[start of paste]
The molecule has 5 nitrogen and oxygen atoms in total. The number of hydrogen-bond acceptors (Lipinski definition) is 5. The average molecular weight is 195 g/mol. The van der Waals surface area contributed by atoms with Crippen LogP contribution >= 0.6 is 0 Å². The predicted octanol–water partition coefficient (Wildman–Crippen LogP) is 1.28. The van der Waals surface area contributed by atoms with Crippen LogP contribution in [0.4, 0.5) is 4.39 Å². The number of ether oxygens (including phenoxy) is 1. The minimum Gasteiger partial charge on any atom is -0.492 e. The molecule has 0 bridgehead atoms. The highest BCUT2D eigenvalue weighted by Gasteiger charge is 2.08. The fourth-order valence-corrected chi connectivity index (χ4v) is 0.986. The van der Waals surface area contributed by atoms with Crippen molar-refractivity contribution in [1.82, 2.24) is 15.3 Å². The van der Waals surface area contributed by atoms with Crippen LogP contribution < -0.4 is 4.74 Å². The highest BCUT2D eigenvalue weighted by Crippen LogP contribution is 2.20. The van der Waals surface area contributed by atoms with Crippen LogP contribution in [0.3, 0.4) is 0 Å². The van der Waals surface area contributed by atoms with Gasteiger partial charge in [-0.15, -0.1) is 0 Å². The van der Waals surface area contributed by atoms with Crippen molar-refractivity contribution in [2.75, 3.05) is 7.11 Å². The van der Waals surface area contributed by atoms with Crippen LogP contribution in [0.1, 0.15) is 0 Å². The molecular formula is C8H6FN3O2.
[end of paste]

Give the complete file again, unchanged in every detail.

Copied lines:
The molecule has 5 nitrogen and oxygen atoms in total. The number of hydrogen-bond acceptors (Lipinski definition) is 5. The average molecular weight is 195 g/mol. The van der Waals surface area contributed by atoms with Crippen LogP contribution >= 0.6 is 0 Å². The predicted octanol–water partition coefficient (Wildman–Crippen LogP) is 1.28. The van der Waals surface area contributed by atoms with Crippen LogP contribution in [0.4, 0.5) is 4.39 Å². The number of ether oxygens (including phenoxy) is 1. The minimum Gasteiger partial charge on any atom is -0.492 e. The molecule has 0 bridgehead atoms. The highest BCUT2D eigenvalue weighted by Gasteiger charge is 2.08. The fourth-order valence-corrected chi connectivity index (χ4v) is 0.986. The van der Waals surface area contributed by atoms with Crippen molar-refractivity contribution in [1.82, 2.24) is 15.3 Å². The van der Waals surface area contributed by atoms with Crippen LogP contribution < -0.4 is 4.74 Å². The highest BCUT2D eigenvalue weighted by Crippen LogP contribution is 2.20. The van der Waals surface area contributed by atoms with Crippen LogP contribution in [0.3, 0.4) is 0 Å². The van der Waals surface area contributed by atoms with Gasteiger partial charge in [-0.15, -0.1) is 0 Å². The van der Waals surface area contributed by atoms with Crippen molar-refractivity contribution in [2.75, 3.05) is 7.11 Å². The van der Waals surface area contributed by atoms with Crippen LogP contribution in [0.1, 0.15) is 0 Å². The molecular formula is C8H6FN3O2.